Fiduciary Approaches for Individual Trusts
In order to apply fiduciary management principles to individual trusts, it is necessary to show that individual trusts are not harmed by collective management for the benefit of other trusts. This requires a trust-by-trust analysis of minimum standards applied to individual trusts to be used as a baseline to show that collective management procedures do not benefit some trusts at the expense of others. In developing their proposed HCP, the DNR did not provide such an analysis. The most appropriate allocation of economic gains from collective management -- gains offsetting part of the losses from over achieving minimum standards -- is to allocate regained benefits to the individual trusts proportionate to their losses.
Applying nondeclining harvest flow procedures to many small planning units simultaneously with the requirement to meet habitat constraints provides excessive and costly solutions that substantially reduce individual trust benefits. Securitization and less restrictive harvest flow constraints that reflect operational criteria are suggested and demonstrated (under collective management) to provide the potential for substantially improved revenue stability.
Exceeding Comparable Conservation Standards Applied to the Private Sector
While no direct cost comparisons are available to compare results from this study to other private HCP proposals, total costs for environmental regulation have been estimated in other studies. Forest practice regulations for green tree retention, adjacency greenup, and class 1-3 stream buffers as included for all simulations in this report produce losses estimated at 9.5% from a low constraints base. Meeting the minimum spotted owl and murrelet standards under the 1996 Forest Practices Act regulations was estimated to produce a loss of 13% for a cumulative regulatory loss of 21%. For some private owners, these minimum requirements were sufficiently high to motivate their efforts to reduce the cost by developing an HCP. The proposed DNR HCP results in a total loss in excess of 50% before consideration of volume loss assumptions and appears to be substantially more costly than anecdotal evidence available on the cost of private HCP’s. Even ALTS, with an estimated regulatory cost of 20%, appears to be more costly than most, if not all, private HCP’s and may reflect an unnecessarily high standard for biological conservation. Thus, less restrictive habitat constraints might be sufficient and therefore be in the best interests of the trusts.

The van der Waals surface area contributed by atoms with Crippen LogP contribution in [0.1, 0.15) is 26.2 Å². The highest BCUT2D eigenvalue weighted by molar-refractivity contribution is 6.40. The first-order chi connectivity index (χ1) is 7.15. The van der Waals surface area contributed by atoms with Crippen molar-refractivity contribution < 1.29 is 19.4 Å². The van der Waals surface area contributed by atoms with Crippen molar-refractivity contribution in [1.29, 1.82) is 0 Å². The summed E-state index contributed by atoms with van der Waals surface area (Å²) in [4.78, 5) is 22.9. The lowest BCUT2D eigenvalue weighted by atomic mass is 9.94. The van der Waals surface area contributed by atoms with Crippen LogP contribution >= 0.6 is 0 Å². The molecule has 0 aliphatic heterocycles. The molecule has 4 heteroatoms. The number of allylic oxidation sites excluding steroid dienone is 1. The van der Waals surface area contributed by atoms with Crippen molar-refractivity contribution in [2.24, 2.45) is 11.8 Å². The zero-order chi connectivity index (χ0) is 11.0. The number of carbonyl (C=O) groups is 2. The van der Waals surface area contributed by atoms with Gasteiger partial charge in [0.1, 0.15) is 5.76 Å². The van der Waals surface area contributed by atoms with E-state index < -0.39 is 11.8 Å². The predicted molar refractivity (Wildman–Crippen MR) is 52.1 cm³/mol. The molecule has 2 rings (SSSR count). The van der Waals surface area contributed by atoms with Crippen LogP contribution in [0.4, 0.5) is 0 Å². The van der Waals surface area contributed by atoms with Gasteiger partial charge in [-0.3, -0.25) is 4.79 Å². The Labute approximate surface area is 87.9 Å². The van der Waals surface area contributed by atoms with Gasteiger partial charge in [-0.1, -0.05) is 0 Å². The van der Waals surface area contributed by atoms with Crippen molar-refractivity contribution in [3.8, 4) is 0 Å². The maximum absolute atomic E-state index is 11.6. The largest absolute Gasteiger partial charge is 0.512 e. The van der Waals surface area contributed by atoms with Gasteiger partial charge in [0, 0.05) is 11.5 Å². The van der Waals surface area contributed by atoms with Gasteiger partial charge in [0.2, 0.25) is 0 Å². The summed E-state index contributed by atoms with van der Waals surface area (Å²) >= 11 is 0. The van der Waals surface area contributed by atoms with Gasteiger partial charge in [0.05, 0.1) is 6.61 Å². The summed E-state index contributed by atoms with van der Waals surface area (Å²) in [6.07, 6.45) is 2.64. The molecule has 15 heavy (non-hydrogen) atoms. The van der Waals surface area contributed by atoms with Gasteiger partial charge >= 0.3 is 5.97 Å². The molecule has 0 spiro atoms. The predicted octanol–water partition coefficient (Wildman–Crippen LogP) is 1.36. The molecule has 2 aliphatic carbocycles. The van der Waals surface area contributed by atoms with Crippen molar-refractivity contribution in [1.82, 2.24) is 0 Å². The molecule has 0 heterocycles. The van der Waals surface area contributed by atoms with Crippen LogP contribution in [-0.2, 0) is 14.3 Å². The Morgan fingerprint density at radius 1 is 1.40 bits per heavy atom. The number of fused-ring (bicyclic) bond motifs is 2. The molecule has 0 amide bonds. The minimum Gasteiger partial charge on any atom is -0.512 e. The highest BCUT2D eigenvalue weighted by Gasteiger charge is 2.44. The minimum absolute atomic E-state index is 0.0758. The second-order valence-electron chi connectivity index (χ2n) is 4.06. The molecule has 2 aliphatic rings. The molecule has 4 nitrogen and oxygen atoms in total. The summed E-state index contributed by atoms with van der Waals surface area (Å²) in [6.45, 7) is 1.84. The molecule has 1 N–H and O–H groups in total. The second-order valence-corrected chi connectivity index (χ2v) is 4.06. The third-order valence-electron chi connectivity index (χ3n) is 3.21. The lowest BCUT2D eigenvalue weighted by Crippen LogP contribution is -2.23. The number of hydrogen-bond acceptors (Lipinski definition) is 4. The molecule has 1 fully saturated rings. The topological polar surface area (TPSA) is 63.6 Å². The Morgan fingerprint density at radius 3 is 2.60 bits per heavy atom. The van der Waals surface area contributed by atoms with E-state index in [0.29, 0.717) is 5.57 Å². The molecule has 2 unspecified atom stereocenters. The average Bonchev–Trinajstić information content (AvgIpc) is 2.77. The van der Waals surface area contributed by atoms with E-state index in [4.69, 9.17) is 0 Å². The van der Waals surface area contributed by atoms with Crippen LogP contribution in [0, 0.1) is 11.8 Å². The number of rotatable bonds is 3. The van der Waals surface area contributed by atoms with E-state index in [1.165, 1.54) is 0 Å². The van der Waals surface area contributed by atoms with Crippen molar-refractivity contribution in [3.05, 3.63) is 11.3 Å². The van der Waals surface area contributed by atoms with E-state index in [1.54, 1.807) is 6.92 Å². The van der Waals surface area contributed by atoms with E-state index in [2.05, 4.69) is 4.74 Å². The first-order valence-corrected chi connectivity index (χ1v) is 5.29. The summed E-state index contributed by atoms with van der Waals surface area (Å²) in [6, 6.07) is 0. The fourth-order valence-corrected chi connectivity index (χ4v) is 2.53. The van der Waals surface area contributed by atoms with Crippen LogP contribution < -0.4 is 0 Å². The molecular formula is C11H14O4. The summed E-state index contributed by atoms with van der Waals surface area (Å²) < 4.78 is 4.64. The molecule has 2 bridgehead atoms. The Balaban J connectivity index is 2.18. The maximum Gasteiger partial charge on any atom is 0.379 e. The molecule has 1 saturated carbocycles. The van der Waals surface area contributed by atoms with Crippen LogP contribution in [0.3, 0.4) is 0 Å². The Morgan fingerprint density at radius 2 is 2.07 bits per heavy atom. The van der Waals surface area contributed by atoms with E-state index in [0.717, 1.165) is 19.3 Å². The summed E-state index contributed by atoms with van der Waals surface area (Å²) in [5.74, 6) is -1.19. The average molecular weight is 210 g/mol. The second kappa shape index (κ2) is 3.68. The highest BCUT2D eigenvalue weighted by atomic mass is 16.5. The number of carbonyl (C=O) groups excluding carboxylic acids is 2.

Consistency of DNR's HCP Analysis
On October 8, 1996, the DNR released sustainable harvest calculations that reduced harvest volume and revenue projections under their proposed HCP by 16 and17%, respectively, with a 30% increase in reported acreage. No explanation was provided for these substantial changes. In addition, acreage allocations to off base management changed and the composition of old growth in the owl set-asides declined while young growth acreages increased. Also, the percentage of acres reserved for the marbled murrelet doubled. In spite of these substantial biological and economic changes, there was no explanation of how this impacted the proposed HCP, or why it was necessary. These changes raise serious doubts about the reproducibility and consistency of DNR's analysis, their process of negotiating for an HCP (that appears to have no stability), and the process of open public review of a plan that substantially impacts trust resources. These changes raise new questions that go well beyond the objectives of this report.
Conclusions Supported by the Demonstration
This demonstration clearly shows that there exist alternative strategies to meet habitat conservation goals that are substantially lower in cost than those used in the proposed DNR HCP. Hence, we conclude that the proposed DNR HCP is not in the best interests of the trusts. The strategies developed in the alternative simulations suggest that an alternative HCP could be developed that would be in the best interests of the trust. The procedures and assumptions used by the DNR are contributing unnecessarily to reduced financial trust performance with indications that some trusts may be harmed, or at least are not equitably benefiting, from the gains that should be possible from collective management.